expense. He had been told that surveys cost comparatively little.
It was mentioned that reports had been received of tigers having been seen
at Kelly Basin in the Port Davey district in south-western Tasmania".
In a letter to the editor
of the Mercury newspaper of the 6th May 1937 (p. 8), headed "A Bush-Whacker's
Experience In the North-West", a bushman identified by the initials
P.A.X. of Circular Head gives the following advice to members of the search
| "Sir, I read with
interest in 'The Mercury' of the scarcity of the marsupial wolf, as discussed
by the Fauna Board. I have had a lot of experience with the wild
animals of Tasmania, having been prospecting, splitting, and bush-whacking
for upwards of 50 years. I think the wolf is just as plentiful now
as he was 50 years ago, but he was never very plentiful, not being a prolific
breeder, and seldom rearing more than one once a year. In this respect
the wolf is unlike the smellful
skunk, known as the bush devil (Sarcophilus
harrisii), or the little packet of ferocity and destruction, the
tiger-cat (Dasyurus maculatus), which rear litters of from
two to six twice a year. Both species are cannibals,
and invariably eat their mother if she does not keep them well supplied
with food as they grow up. Then the strong one eats the weaker one
until generally only a hardy male survives. Why
|the other animal has been
called a wolf or tiger has got me puzzled. Except for his stripes,
he is not a bit like the tiger, and has none of the habits or instincts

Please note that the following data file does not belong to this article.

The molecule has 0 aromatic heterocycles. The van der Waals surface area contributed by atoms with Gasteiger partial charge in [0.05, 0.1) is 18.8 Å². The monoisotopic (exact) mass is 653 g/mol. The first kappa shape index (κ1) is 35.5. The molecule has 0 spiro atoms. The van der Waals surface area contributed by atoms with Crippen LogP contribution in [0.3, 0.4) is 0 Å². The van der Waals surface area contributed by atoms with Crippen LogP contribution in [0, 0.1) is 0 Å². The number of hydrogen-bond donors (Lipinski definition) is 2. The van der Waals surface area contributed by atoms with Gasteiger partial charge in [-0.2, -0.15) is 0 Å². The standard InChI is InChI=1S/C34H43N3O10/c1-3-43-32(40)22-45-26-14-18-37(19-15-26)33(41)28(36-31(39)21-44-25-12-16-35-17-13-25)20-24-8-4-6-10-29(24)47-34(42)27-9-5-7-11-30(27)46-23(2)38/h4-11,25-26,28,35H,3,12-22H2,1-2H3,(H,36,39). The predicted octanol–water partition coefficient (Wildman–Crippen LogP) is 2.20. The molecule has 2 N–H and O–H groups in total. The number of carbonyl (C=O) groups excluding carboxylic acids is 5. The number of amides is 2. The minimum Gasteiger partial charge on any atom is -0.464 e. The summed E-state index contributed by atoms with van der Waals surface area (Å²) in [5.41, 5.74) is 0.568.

of either tiger or wolf, but has a stiff back like all the species of hyena.
Unlike most of the hyena species, however, he is marsupial and does not
howl, but has a short, sharp yelp while hunting. He is not altogether
a night prowler, for I have seen several chases with him after wallaby
during the daytime in the open country along the Arthur River, in the Circular
Head district. While camping on a big plain west of
image is from a 1933
taken at the Beaumaris Zoo (QD) of "Benjamin",
the last known captive thylacine.
|the Arthur River track two years ago,
every night I would hear four or five yelping in different directions,
and some of them would come very close to my camp fire. Their home
is generally in the open country, but they may be met with anywhere.
Last summer while prospecting along the Black River, I sat down to have
a smoke, and a fine specimen came down the bank within a half chain of
me. After looking at me for a while he lapped up some water, got
on a log and crossed the river, and then walked leisurely up the bank on
the other side. My advice to the expeditions that are to be sent
out to search for them is not to bother killing a kangaroo and wearing
out their patience watching it, for tigers will not go near it. If
they would eat a dead animal the Government and the V.D.L. Company would
have poisoned and exterminated them in the Circular Head district 50 years
ago when they were giving £1 a head for them. Probably this
is why they won't live very long in captivity. If these expeditions want
to see if there are any tigers about, let them try the old prospector's
trick when he is running short of meat: Set a hurricane lamp or candle
in the middle of a plain and get back about three chains from it.
Any of the wild animals will come creeping slowly up to it. But if
there is a hyena about he will be the first to come".